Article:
Arsene Wenger has never been one to lash out at his Arsenal players, nor will he ever be.
In contrast to Sir Alex Ferguson, who became famous for his 'hairdryer treatment' at Manchester United, Wenger has always used a mild-mannered approach in the changing room.
During half-time team talks, even when his side have been on the receiving end of a thumping, the Frenchman has been described as quiet, barely saying anything during the 15-minute interval.
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However, according to Wenger, there's a very good reason why he doesn't say much.
In the build-up to his 20th anniversary as Arsenal manager, the 66-year-old met with Ian Wright, Sol Campbell and William Gallas to reflect upon his time in north London.
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The topic of why he insists on being so quiet at half-time was brought up and Wenger revealed how he keeps his mouth shut to stop himself from going "completely crazy".
He said, per the club's official website: "Basically I'm a very passionate guy, and if I lose my head, I become completely crazy.
"Most of the time you're in an emotional state when you come into the dressing room. You're upset, you're angry, you have to calm down.
"You can do a lot of damage, and you have to not talk too much.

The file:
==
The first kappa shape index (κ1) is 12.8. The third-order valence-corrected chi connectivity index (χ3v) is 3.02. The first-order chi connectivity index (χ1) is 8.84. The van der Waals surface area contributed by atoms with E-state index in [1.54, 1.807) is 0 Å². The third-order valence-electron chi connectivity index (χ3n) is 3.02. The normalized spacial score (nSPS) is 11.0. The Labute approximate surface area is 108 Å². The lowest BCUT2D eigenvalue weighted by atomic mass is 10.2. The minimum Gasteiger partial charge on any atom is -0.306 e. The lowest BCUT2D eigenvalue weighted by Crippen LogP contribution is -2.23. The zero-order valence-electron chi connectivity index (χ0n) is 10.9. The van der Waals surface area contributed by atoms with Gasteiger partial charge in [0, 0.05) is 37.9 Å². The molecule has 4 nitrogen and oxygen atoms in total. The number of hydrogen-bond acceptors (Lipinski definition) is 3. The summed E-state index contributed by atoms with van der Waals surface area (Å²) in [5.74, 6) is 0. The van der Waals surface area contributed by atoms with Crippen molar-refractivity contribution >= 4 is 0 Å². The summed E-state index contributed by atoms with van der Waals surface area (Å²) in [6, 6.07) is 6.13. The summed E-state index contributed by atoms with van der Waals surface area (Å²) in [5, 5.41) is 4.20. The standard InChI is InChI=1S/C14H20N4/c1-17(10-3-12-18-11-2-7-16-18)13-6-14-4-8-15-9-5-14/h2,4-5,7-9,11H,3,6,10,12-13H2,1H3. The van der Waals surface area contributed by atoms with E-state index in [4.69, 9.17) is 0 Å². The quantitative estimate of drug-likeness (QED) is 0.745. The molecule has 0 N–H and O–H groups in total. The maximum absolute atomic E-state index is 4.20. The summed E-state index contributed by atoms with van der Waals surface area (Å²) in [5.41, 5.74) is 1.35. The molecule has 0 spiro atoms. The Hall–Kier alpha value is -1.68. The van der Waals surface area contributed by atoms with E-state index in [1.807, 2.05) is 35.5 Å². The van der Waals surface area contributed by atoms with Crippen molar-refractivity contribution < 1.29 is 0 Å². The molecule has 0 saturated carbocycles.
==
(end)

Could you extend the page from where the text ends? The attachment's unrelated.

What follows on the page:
"When you talk too much nobody knows really what you're saying. So you keep two, three things [until the end]. I never was a great believer that you talk for 15 minutes at half-time.
"And sometimes I believe the players have to calm down as well, and the players have to communicate with each other as well. Because that's the best.
"No matter what the manager says, the players know better what's going on the pitch."
Wright claims he never saw Wenger lose his cool, whereas Gallas says it happened once during his four-year stay at Arsenal, against Liverpool in 2009.
"We were 1-0 down," he said, "and after his [half-time] speech we went back to the [pitch] and we won.
"All the players were shocked, but it works."
Wenger clearly doesn't like expressing his emotions too much and is of the belief that it's his job to prepare his players for difficult situations, not berate them.
"Let's not be fooled, the game belongs to the players. It's as simple as that," the Frenchman continued.
"No manager in the world can absolutely tell a player exactly at a given second what will happen to him.
"The player has to make that decision on the football pitch. And you have to put them in a position where they can make clear decisions. That's why you have great players and less great players."